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Enterprise Rent-A-Car vs. Zipcar

Enterprise: You make a “reservation” for a general car class (“Compact”, “Full Size”, etc.). But when you show up, they’re out of everything, and you’re stuck with something that’s not even close. In my case, my “Premium” (“Nissan Maxima, Toyota Avalon or similar”) was interpreted as a Mini Cooper. And while I enjoy driving Minis, they’re absolutely not “similar” to a full-size, 4-door, high-performance sedan. (I needed more cargo space than a Mini offers, so they “upgraded” me to their only other available vehicle: a giant SUV. Thanks a lot.)
Zipcar: You get a list of the cars available at each location, and you reserve the exact car you want. You know whether it’s a Mazda3 or a BMW 328. You even know its color and license plate number ahead of time.

Enterprise: Despite the nice Japanese cars advertised on the website, most real-world cars stocked are cheap, lifeless Chevy Random Numbers or Chrysler Nothings.
Zipcar: Most cars stocked are desirable models within their respective classes.

Enterprise: You have no idea what audio capabilities the car will have ahead of time, so if you’re planning to listen to podcasts or an audiobook on your road trip, you probably need to burn a bunch of wasteful, single-use CDs.
Zipcar: Nearly all cars have aux-in jacks (each car’s listing tells you whether it has one), pre-wired with a 1/8” stereo male-to-male cable so you can plug in nearly any audio device you want. The plugs are even shaped to accommodate first-generation iPhones.

Enterprise: You can only pick up and return cars during limited business hours, and they’re closed on Sundays. It’s therefore impossible to rent a car for only Saturday and Sunday, and if you’re arriving home from a trip later in the evening than the branch’s closing time (usually around 6 PM), you need to book the rental to include the entire following day.
Zipcar: Pick up and return cars any time, 24/7.

Enterprise: Minimum 1-day rental, but since they’re closed on Sundays, you often need to buy more than you need. Calendar days, not total time, are charged: renting from Monday, 9 AM to Tuesday, 8 AM is a two-day rental.
Zipcar: Minimum 1-hour rental. But there’s an unfortunate maximum of 3 days. Billing is done by the half-hour, and the day rate is truly 24 hours: renting from Monday, 9 AM to Tuesday, 8 AM is a one-day rental.

Enterprise: Cars are kept in front of a sketchy office in a bad part of town. Fake smalltalk with the employees is required when picking up and dropping off cars.
Zipcar: Cars are kept in lots or garages in upscale urban-residential neighborhoods. Pickup requires, at most, telling a garage attendant which car you need. Dropoff requires no interaction whatsoever.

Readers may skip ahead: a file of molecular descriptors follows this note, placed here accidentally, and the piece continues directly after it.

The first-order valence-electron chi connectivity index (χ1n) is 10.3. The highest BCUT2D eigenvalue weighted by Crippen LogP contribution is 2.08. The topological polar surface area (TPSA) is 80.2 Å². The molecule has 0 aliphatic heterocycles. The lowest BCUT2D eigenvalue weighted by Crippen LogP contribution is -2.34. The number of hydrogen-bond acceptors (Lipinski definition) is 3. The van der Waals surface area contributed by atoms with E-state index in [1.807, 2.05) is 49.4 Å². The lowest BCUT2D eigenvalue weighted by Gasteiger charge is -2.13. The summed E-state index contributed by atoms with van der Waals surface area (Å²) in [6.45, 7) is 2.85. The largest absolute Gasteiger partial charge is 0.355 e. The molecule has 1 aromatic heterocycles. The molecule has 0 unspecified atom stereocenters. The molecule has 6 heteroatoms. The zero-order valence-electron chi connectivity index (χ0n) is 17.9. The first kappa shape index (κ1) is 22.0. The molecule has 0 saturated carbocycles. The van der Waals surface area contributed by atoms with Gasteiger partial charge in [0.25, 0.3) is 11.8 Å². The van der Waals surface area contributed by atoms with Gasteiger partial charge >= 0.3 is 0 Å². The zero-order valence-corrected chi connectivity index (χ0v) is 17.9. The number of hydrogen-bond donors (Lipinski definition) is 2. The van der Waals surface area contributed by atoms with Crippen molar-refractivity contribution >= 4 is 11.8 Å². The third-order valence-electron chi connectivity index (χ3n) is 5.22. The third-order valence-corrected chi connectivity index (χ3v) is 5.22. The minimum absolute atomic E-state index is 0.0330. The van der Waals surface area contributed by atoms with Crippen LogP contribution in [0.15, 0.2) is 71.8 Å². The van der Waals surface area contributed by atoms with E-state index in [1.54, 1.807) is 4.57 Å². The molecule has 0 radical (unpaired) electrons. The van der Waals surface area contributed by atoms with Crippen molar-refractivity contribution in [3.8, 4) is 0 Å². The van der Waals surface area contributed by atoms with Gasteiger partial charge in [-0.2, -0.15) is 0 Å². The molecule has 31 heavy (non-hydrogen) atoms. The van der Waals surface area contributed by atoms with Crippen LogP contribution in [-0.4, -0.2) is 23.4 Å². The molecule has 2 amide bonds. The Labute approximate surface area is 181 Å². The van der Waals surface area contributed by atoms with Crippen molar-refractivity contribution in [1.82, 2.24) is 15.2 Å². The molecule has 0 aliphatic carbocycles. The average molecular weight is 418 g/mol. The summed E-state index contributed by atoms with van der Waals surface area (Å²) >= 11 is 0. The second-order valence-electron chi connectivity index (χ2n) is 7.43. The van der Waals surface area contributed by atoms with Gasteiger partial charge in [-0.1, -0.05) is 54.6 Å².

Enterprise: Picking up takes a half hour (assuming there’s no line) of paperwork with the paranoia-inducing clipboard walkaround. Every scratch and scuff are stressful: Is that big enough to count? How about that? Did I do that?
Zipcar: Picking up only takes longer than a few seconds if a garage attendant needs to get the car out. You’re supposed to do a quick look around for noticeable damage and call them if you find any. I never have.

Enterprise: At the last minute, they scare you into buying high-priced add-on insurance.
Zipcar: Reasonable insurance is included at no charge.

Enterprise: Gas isn’t included, and their “return it with as much as you got it with” refill policy is likely to cause you to buy more gas than you use. Alternately, they’ll fill it for you for over $4 per gallon. Either way, you end up paying more for gas than you should.
Zipcar: Gas is included at no charge — there’s a gas card in the sun visor of every car. Fill up with the card when you need gas. Easy return policy: you must return it with at least a quarter of a tank.

Enterprise: You must pay any tolls you encounter in cash, so you not only need to have enough cash on hand, but you usually need to wait in the much slower and longer lines for the cash toll booths.
Zipcar: All cars have EZpass, with charges automatically passed through to your account.

Enterprise: My most recent Enterprise car’s exterior and glass were covered in salt residue.
Zipcar: The cars are always clean, being detailed regularly by their garages’ staff.

Enterprise: Unlimited mileage, except in some states.
Zipcar: Limited to 180 miles per day. (Enterprise wins for very long trips.)

Overall: Enterprise is so expensive and miserable that I think I might start limiting my trips to 3 days just so I can use Zipcar instead. I wish Zipcar would extend the limit to 4-5 days, but I understand why they don’t.